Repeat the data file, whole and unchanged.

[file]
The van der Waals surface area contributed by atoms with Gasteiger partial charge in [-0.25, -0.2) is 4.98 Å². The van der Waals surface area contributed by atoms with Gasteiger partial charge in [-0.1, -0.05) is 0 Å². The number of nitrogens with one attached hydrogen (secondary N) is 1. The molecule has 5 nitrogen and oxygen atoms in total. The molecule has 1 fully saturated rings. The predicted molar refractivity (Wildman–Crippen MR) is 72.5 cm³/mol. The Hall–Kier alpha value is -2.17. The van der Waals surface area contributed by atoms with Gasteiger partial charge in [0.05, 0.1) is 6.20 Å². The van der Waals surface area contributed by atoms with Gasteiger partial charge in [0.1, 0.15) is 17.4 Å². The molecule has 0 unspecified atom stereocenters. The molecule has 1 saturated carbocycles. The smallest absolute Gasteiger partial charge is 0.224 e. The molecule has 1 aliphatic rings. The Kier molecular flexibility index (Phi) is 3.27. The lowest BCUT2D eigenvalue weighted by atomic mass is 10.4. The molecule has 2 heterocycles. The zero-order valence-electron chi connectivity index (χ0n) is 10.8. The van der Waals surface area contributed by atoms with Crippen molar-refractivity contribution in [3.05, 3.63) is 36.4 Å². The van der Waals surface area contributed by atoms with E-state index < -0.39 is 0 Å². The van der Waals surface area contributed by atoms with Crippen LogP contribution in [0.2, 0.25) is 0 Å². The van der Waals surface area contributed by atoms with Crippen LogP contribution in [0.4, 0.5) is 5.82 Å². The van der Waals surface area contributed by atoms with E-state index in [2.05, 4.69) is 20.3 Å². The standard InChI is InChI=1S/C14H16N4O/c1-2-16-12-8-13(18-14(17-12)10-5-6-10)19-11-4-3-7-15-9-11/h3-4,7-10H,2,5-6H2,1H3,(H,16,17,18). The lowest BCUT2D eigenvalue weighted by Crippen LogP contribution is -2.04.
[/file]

The van der Waals surface area contributed by atoms with Gasteiger partial charge in [-0.25, -0.2) is 4.98 Å². The van der Waals surface area contributed by atoms with Gasteiger partial charge in [-0.1, -0.05) is 0 Å². The number of nitrogens with one attached hydrogen (secondary N) is 1. The molecule has 5 nitrogen and oxygen atoms in total. The molecule has 1 fully saturated rings. The predicted molar refractivity (Wildman–Crippen MR) is 72.5 cm³/mol. The Hall–Kier alpha value is -2.17. The van der Waals surface area contributed by atoms with Gasteiger partial charge in [0.05, 0.1) is 6.20 Å². The van der Waals surface area contributed by atoms with Gasteiger partial charge in [0.1, 0.15) is 17.4 Å². The molecule has 0 unspecified atom stereocenters. The molecule has 1 saturated carbocycles. The smallest absolute Gasteiger partial charge is 0.224 e. The molecule has 1 aliphatic rings. The Kier molecular flexibility index (Phi) is 3.27. The lowest BCUT2D eigenvalue weighted by atomic mass is 10.4. The molecule has 2 heterocycles. The zero-order valence-electron chi connectivity index (χ0n) is 10.8. The van der Waals surface area contributed by atoms with Crippen molar-refractivity contribution in [3.05, 3.63) is 36.4 Å². The van der Waals surface area contributed by atoms with E-state index < -0.39 is 0 Å². The van der Waals surface area contributed by atoms with Crippen LogP contribution in [0.2, 0.25) is 0 Å². The van der Waals surface area contributed by atoms with Crippen LogP contribution in [0.4, 0.5) is 5.82 Å². The van der Waals surface area contributed by atoms with E-state index in [2.05, 4.69) is 20.3 Å². The standard InChI is InChI=1S/C14H16N4O/c1-2-16-12-8-13(18-14(17-12)10-5-6-10)19-11-4-3-7-15-9-11/h3-4,7-10H,2,5-6H2,1H3,(H,16,17,18). The lowest BCUT2D eigenvalue weighted by Crippen LogP contribution is -2.04.